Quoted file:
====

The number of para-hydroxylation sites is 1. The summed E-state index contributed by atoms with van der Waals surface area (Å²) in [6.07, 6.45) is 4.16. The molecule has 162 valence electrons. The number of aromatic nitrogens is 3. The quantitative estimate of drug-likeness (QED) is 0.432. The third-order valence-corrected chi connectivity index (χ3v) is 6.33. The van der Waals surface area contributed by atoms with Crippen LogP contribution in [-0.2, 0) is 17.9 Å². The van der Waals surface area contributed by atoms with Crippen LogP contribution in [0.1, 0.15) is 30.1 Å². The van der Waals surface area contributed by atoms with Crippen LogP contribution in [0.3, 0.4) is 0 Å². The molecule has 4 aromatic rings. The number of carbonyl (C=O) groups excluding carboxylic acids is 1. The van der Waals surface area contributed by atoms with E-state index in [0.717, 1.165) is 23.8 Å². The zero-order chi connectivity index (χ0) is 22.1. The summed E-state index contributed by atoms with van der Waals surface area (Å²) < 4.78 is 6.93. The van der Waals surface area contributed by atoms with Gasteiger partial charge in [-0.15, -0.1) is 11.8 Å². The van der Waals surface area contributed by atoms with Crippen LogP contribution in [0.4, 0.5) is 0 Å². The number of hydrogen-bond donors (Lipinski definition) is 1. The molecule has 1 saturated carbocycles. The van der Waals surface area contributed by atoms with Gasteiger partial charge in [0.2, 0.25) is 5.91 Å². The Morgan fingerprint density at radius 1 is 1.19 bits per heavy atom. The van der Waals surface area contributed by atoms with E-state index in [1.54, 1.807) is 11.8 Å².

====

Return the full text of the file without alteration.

The number of para-hydroxylation sites is 1. The summed E-state index contributed by atoms with van der Waals surface area (Å²) in [6.07, 6.45) is 4.16. The molecule has 162 valence electrons. The number of aromatic nitrogens is 3. The quantitative estimate of drug-likeness (QED) is 0.432. The third-order valence-corrected chi connectivity index (χ3v) is 6.33. The van der Waals surface area contributed by atoms with Crippen LogP contribution in [-0.2, 0) is 17.9 Å². The van der Waals surface area contributed by atoms with Crippen LogP contribution in [0.1, 0.15) is 30.1 Å². The van der Waals surface area contributed by atoms with Crippen LogP contribution in [0.3, 0.4) is 0 Å². The molecule has 4 aromatic rings. The number of carbonyl (C=O) groups excluding carboxylic acids is 1. The van der Waals surface area contributed by atoms with E-state index in [0.717, 1.165) is 23.8 Å². The zero-order chi connectivity index (χ0) is 22.1. The summed E-state index contributed by atoms with van der Waals surface area (Å²) < 4.78 is 6.93. The van der Waals surface area contributed by atoms with Gasteiger partial charge in [-0.15, -0.1) is 11.8 Å². The van der Waals surface area contributed by atoms with Crippen LogP contribution in [0.4, 0.5) is 0 Å². The number of hydrogen-bond donors (Lipinski definition) is 1. The molecule has 1 saturated carbocycles. The van der Waals surface area contributed by atoms with Gasteiger partial charge in [0.2, 0.25) is 5.91 Å². The Morgan fingerprint density at radius 1 is 1.19 bits per heavy atom. The van der Waals surface area contributed by atoms with E-state index in [1.54, 1.807) is 11.8 Å².